In which I explain economics to Jacques, my dog. You know, so that he can go explain Keynesian macroeconomics to all the other dogs.
Sunday, October 21, 2012
What's Greek for "Corralito?"
From the start of this big mess, I haven't heard anybody describe anything that looks like an end game, save for hitting the big red button labeled "Argentina."
With that in mind, I give you a few excerpts from a paper I wrote last year about Argentina. Sounds just like Greece, just a decade or so ahead.
Argentina has long had a dysfunctional economy...Rather than pursue a policy that explicitly taxed one group or another, government was largely financed by the central bank printing money. Since this method of raising funds depends inherently on the "surprise" nature of the inflation created, to raise a steady supply of funding requires an exponential growth in price levels, and by 1989 inflation had reached well over 3000%. As this dysfunction came to a head, the political climate of Argentina was also liberalizing and moving towards a less authoritarian tone, which set the stage for the neo-liberal reforms of the the early 1990s (Baer 2002).
After several failed efforts at control of the now-self-sustaining hyperinflation, the government turned to an aggressive liberal policy that we will call here "neo-liberal." This was a policy aimed with an almost single-minded focus on providing stable markets that would be attractive to international capital, as well as a scheme of privatization that would, ideally, both raise funds for the government and additionally improve services provided by previously public utilities. The reforms enacted were broad and deep, including removal of subsidies industrial, layoffs of redundant public workers, and tax reforms. These reforms were largely in line with western orthodox economic management, and in significant ways served to modernize the economy of Argentina. The reform of greatest interest from a monetary perspective however was the policy of "Convertibility." In this policy the central bank was granted independence and tasked with the role of maintaining a 1:1 currency peg between the peso and the United States Dollar. To insure confidence in this plan, the central bank only issued currency against their USD reserves, and freely converted between Pesos and USD. This effectively eliminated the discretion of the Central Bank, giving it a clear policy rule that avoid any temptation towards macroeconomic manipulation (Baer 2002).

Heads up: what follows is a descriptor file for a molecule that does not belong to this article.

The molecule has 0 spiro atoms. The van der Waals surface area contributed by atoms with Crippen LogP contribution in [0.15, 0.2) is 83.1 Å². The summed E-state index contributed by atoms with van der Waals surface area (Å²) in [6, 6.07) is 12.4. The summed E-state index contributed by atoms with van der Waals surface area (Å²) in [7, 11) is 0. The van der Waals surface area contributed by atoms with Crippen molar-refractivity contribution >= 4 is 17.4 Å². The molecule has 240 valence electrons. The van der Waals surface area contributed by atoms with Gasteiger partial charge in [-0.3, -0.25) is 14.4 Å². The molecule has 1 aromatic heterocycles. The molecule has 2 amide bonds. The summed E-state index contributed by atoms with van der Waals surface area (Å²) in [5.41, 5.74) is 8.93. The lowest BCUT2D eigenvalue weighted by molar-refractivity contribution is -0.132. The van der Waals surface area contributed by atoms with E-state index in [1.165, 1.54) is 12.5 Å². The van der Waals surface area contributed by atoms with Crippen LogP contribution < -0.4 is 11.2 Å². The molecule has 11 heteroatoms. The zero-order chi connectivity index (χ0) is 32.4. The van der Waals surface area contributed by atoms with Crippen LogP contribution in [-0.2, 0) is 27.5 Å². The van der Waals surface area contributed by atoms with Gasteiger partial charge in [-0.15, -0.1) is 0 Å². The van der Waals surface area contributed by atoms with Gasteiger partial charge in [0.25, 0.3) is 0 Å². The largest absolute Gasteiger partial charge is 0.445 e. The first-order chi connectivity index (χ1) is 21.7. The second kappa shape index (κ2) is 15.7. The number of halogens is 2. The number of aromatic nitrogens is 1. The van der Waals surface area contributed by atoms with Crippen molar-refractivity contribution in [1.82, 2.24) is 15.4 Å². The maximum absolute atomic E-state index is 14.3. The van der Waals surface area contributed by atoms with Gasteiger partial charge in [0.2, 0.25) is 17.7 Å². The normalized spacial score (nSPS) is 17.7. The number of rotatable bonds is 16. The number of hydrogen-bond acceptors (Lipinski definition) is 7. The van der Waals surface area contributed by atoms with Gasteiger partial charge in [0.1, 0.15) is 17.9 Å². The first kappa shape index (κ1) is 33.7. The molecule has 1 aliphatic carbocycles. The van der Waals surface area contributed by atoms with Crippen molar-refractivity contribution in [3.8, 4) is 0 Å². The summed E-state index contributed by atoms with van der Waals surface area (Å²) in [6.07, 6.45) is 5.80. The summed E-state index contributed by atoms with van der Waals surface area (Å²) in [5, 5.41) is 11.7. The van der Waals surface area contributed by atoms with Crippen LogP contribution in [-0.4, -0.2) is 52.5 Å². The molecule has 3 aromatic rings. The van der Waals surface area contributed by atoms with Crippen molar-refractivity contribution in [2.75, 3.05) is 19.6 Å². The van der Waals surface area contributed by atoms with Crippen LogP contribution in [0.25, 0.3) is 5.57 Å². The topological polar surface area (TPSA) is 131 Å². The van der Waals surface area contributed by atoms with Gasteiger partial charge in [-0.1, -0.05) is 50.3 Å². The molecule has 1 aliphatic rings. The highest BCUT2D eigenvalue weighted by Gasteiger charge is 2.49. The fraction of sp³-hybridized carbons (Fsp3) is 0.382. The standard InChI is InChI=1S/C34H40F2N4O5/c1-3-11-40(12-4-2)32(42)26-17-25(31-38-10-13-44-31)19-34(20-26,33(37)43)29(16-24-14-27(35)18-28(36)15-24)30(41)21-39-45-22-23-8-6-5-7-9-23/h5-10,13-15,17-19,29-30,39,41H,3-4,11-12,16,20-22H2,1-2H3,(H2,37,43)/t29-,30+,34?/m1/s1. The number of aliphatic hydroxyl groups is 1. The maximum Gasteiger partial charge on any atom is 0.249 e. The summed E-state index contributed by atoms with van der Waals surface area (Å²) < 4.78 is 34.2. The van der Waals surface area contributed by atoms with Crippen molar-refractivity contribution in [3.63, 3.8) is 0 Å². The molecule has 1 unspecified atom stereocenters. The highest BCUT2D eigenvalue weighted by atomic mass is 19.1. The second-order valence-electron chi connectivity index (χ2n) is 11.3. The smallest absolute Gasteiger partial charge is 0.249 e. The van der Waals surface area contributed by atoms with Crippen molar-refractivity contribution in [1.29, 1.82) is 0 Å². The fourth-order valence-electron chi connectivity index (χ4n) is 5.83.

Measured in standard macroeconomic terms, this policy worked well for a decade. Within the first 3 years following the implementation of convertibility inflation fell to single digits, and with the exception of 1995 (the “Tequila Crisis”), GDP growth was above 5% each year between 1991 and 1997. Relatedly, over the same time period international trade more than doubled as a portion of GDP, and investment nearly did the same. In virtually every aggregate macroeconomic measure, the 1990s were a period of rapid industrialization and modernization for the economy of Argentina (Baer 2002).
Over the lead-up to the crisis, Argentina's debt changed in both composition and magnitude. In the decade before the crisis, debt as a portion of GDP increased from under 35% to over 50%, and perhaps most tellingly govermnent debts owed abroad ballooned from 1.2 Billion USD in 1993 to 74 Billion USD in 2001 (Kitano 2005, Baer 2002).
It was this huge outstanding level of debt, combined with the inflexible currency peg, that set Argentina up for an economic and monetary disaster. In the early years of the convertibility plan, the government largely closed its revenue gap through its privatization program, a policy that maintained a budget that was approximately balanced for several years, but was necessarily limited by the number of governmental monopolies that could be sold. The fundamental problem facing the Argentinean government, the inability to form a consensus on the funding of social policies, continued unabated, the result being that a policy of irresponsible financing via seigniorage was shifted to an equally irresponsible policy of financing via debt. This policy was able to successfully mask the underlying problem until the aftermath of two international economic crises, the “Tequila Crisis" of 1995 and then another crisis in 1998. The contagion effect of these crises, combined with the exchange rate peg and resulting inability to use monetary policy to mitigate the business cycle, left the country in a deep recession, reducing the tax base and leading the markets to become concerned about sovereign debt default. The government pursued austerity measures to restore fiscal balance in hopes of restoring creditor confidence, however this pro-cyclical fiscal policy deepened the recession, further weakening the tax base, further eroding investor confidence. As the economy went deeper into recession and the central bank's ability to finance it's debt became further in question, the ability to maintain the currency peg came into question, leading to a flight out of pesos. As the banks were allowed to accept deposits denominated in foreign currency that were backed by the Central bank, loss of confidence in the central bank led to a bank run, leading to a banking crisis. As investors rapidly attempted to remove capital from the Argentinian economy, the central bank imposed capital controls, culminating in a bank holiday at the end of 2001 and the forcible conversion of foreign currency deposits to Pesos at an unfavorable exchange rate and the abandonment of convertibility (Baer 2011).